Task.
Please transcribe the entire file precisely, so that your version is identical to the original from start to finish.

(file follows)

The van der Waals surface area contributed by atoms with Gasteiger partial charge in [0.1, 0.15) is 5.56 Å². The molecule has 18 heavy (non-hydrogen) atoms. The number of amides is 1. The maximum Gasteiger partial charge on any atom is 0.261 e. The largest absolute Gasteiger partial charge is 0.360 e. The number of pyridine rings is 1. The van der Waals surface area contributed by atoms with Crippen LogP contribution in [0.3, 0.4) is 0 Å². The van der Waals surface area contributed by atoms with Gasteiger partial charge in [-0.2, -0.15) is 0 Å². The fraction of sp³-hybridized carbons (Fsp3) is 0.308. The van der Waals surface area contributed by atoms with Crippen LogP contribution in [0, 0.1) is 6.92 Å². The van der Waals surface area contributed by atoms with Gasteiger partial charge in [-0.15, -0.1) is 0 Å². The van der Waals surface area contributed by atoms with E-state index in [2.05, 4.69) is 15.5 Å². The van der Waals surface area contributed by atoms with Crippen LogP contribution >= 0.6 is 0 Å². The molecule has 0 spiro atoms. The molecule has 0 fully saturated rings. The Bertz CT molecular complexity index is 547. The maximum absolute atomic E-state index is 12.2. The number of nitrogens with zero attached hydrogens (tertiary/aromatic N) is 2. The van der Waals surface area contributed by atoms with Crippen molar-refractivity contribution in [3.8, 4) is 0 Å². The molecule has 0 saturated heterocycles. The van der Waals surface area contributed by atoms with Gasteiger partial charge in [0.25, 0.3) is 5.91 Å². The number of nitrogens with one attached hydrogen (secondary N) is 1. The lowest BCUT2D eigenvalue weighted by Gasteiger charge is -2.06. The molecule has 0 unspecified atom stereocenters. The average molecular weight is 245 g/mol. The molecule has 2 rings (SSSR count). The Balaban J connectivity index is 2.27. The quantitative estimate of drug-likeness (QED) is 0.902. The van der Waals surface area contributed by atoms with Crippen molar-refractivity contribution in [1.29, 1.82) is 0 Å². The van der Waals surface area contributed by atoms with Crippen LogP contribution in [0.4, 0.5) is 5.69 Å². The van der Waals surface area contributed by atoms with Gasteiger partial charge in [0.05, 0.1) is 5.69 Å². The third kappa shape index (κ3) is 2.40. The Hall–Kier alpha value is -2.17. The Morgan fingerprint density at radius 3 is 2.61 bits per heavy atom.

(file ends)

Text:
The van der Waals surface area contributed by atoms with Gasteiger partial charge in [0.1, 0.15) is 5.56 Å². The molecule has 18 heavy (non-hydrogen) atoms. The number of amides is 1. The maximum Gasteiger partial charge on any atom is 0.261 e. The largest absolute Gasteiger partial charge is 0.360 e. The number of pyridine rings is 1. The van der Waals surface area contributed by atoms with Crippen LogP contribution in [0.3, 0.4) is 0 Å². The van der Waals surface area contributed by atoms with Gasteiger partial charge in [-0.2, -0.15) is 0 Å². The fraction of sp³-hybridized carbons (Fsp3) is 0.308. The van der Waals surface area contributed by atoms with Crippen LogP contribution in [0, 0.1) is 6.92 Å². The van der Waals surface area contributed by atoms with Gasteiger partial charge in [-0.15, -0.1) is 0 Å². The van der Waals surface area contributed by atoms with E-state index in [2.05, 4.69) is 15.5 Å². The van der Waals surface area contributed by atoms with Crippen LogP contribution >= 0.6 is 0 Å². The molecule has 0 spiro atoms. The molecule has 0 fully saturated rings. The Bertz CT molecular complexity index is 547. The maximum absolute atomic E-state index is 12.2. The number of nitrogens with zero attached hydrogens (tertiary/aromatic N) is 2. The van der Waals surface area contributed by atoms with Crippen molar-refractivity contribution in [3.8, 4) is 0 Å². The molecule has 0 saturated heterocycles. The van der Waals surface area contributed by atoms with Gasteiger partial charge in [0.25, 0.3) is 5.91 Å². The number of nitrogens with one attached hydrogen (secondary N) is 1. The lowest BCUT2D eigenvalue weighted by Gasteiger charge is -2.06. The molecule has 0 unspecified atom stereocenters. The average molecular weight is 245 g/mol. The molecule has 2 rings (SSSR count). The Balaban J connectivity index is 2.27. The quantitative estimate of drug-likeness (QED) is 0.902. The van der Waals surface area contributed by atoms with Crippen molar-refractivity contribution in [1.29, 1.82) is 0 Å². The van der Waals surface area contributed by atoms with Crippen LogP contribution in [0.4, 0.5) is 5.69 Å². The van der Waals surface area contributed by atoms with Gasteiger partial charge in [0.05, 0.1) is 5.69 Å². The third kappa shape index (κ3) is 2.40. The Hall–Kier alpha value is -2.17. The Morgan fingerprint density at radius 3 is 2.61 bits per heavy atom.